Blood supply already feeling the heat

Matthew Strother

June 26, 2014

Blood donations are dropping in the region and the area blood supplier is warning that it could face serious shortages if additional donors don’t step forward.

“Shortages are something we battle every summer, and we’re already facing a shortage of O negative blood that’s so important for emergencies,” said J.B. Bowles, vice president of operations for LifeSouth, which is the sole blood supplier for West Georgia Health. “For those people who donate occasionally, now is the time we need you most. For those who have never donated, now is the time to try.”

Ellen Eisenbarth, West Georgia Health blood bank supervisor, said type O negative blood is essential to have on hand for emergency calls because it can be given to patients of any blood type.

“Patients presenting to the Emergency Room without a (documented) blood type will receive O negative blood,” Eisenbarth said.

West Georgia Health also uses donated blood for surgical patients, oncology patients and those with medical conditions requiring blood, she added.

The hospital switched to LifeSouth as its blood supplier in October 2012 after a thorough vetting process, Eisenbarth said. Part of the decision was because the transport of blood products from LifeSouth in Opelika, Alabama, was quicker than the previous Red Cross supplies from Atlanta.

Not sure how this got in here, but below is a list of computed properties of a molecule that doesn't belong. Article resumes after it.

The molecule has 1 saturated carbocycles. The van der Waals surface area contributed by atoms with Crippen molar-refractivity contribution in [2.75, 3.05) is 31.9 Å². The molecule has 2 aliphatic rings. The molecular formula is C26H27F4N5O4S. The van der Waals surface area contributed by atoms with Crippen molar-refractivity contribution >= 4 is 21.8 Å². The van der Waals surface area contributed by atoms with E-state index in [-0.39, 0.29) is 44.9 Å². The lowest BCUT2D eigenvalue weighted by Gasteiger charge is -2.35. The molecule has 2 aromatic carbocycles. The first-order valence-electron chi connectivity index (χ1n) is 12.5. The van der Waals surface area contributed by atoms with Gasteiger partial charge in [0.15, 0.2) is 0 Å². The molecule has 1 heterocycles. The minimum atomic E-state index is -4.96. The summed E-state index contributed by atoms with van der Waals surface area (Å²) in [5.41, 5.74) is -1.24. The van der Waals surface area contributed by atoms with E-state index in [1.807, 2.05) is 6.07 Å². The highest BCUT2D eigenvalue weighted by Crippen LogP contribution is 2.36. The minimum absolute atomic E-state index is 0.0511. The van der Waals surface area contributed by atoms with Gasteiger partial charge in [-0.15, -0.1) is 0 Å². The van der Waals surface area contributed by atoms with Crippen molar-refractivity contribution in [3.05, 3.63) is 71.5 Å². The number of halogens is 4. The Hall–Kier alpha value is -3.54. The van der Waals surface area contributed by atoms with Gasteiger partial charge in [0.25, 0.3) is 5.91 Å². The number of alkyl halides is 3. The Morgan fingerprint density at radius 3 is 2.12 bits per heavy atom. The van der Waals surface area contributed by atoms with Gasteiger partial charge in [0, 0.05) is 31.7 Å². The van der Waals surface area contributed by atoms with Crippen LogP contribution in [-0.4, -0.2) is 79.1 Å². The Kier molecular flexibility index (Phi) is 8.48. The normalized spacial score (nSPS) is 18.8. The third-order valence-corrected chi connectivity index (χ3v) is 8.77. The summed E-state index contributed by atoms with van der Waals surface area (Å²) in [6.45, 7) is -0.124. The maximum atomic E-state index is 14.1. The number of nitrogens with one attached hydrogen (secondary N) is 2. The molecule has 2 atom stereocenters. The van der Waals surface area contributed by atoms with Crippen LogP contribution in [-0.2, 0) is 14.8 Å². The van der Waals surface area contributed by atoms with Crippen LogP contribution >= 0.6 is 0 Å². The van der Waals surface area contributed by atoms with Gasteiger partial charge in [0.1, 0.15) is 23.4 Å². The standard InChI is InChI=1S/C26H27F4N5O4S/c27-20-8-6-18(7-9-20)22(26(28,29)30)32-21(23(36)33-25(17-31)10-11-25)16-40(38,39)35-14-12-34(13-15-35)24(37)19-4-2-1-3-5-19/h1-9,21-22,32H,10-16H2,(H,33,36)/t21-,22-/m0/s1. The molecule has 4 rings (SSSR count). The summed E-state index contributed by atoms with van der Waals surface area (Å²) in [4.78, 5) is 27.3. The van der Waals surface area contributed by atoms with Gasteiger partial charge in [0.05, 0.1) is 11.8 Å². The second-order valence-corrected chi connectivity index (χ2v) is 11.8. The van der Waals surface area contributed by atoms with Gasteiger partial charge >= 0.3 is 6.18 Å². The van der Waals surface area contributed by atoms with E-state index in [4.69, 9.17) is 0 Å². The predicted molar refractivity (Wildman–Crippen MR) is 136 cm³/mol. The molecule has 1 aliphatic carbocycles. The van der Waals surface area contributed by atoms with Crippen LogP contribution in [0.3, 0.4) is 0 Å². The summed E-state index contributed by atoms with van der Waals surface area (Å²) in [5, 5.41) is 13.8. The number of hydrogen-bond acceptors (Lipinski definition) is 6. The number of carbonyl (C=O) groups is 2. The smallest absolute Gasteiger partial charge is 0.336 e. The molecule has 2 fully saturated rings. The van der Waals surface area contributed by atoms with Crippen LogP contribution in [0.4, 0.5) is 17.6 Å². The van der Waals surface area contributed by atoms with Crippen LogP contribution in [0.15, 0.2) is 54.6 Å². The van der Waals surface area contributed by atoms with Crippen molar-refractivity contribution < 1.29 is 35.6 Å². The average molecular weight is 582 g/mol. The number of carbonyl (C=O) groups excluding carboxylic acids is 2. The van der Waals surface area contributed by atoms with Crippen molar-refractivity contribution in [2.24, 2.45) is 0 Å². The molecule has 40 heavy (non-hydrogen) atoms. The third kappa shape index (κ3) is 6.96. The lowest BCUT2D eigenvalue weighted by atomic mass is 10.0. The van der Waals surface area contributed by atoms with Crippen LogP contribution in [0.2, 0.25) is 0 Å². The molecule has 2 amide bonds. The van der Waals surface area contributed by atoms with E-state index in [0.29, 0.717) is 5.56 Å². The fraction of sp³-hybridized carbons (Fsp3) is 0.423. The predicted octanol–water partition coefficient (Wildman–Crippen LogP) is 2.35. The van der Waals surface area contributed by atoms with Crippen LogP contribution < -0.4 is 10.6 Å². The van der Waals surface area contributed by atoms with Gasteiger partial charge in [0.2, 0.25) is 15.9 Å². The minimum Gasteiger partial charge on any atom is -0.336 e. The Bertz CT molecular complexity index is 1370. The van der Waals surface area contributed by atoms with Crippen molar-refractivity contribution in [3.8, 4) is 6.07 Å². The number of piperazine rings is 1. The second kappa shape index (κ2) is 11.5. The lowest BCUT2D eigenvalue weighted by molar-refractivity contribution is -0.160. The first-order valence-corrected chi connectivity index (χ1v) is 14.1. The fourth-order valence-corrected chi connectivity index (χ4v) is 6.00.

“Minutes are critical when a patient needs blood,” Eisenbarth noted.

Another reason she noted is LifeSouth’s distribution model, which was praised in a recent American Association of Blood Banks journal.

“This distribution model is consignment-based and allows the hospital to send blood units back to the main distribution center when units are 10 days out from expiration,” Eisenbarth said. “This eliminates waste and distributes the type of units needed, where they are needed.”

The hospital has so far been kept well-supplied by LifeSouth, she said, even during summer months when LifeSouth’s donations are waning. However, Bowles said LifeSouth’s donations have already started to drop, and July 7 could be when supplies go from bad to worse. Part of the challenge is that so few people – only about 5 percent of Americans – donate regularly.

“We always see an even steeper drop in donations around the Fourth because people are busy celebrating, but the accidents that come with the holiday travel can spike the demand for blood,” Bowles said. “The need climbs even higher when surgeries that were postponed during the holiday all quickly ramp up Monday.”

Eisenbarth encouraged area residents to donate, because one donation goes a long way.

“When blood is donated, three people are helped,” she said. “The unit of blood is divided into its three parts: red cells which carry oxygen, platelets which are needed for clotting and plasma which is used for coagulation. For one hour of your time, three people will be helped. There is no artificial blood product available, there are only people with hearts big enough to give their time and their blood to save others.”

LifeSouth regularly holds blood drives in the Troup and Harris counties, along with Alabama counties Randolph, Chambers and Lee. Listings for area drives may be seen in LaGrange Daily News’ “You can help” listings each Tuesday on page 3.

The next LifeSouth blood drive sponsored at West Georgia Health will be held July 29 from 9 a.m. to 4 p.m. at the Enoch Callaway Cancer Clinic Auditorium. All donors are welcome, but must be at least 17 years old – or 16 with a parent’s permission – have a picture ID, weigh a minimum of 110 pounds, be in good health and suggested to eat before donating.

For more information on donation call LifeSouth toll-free at 888-795-2707 or visit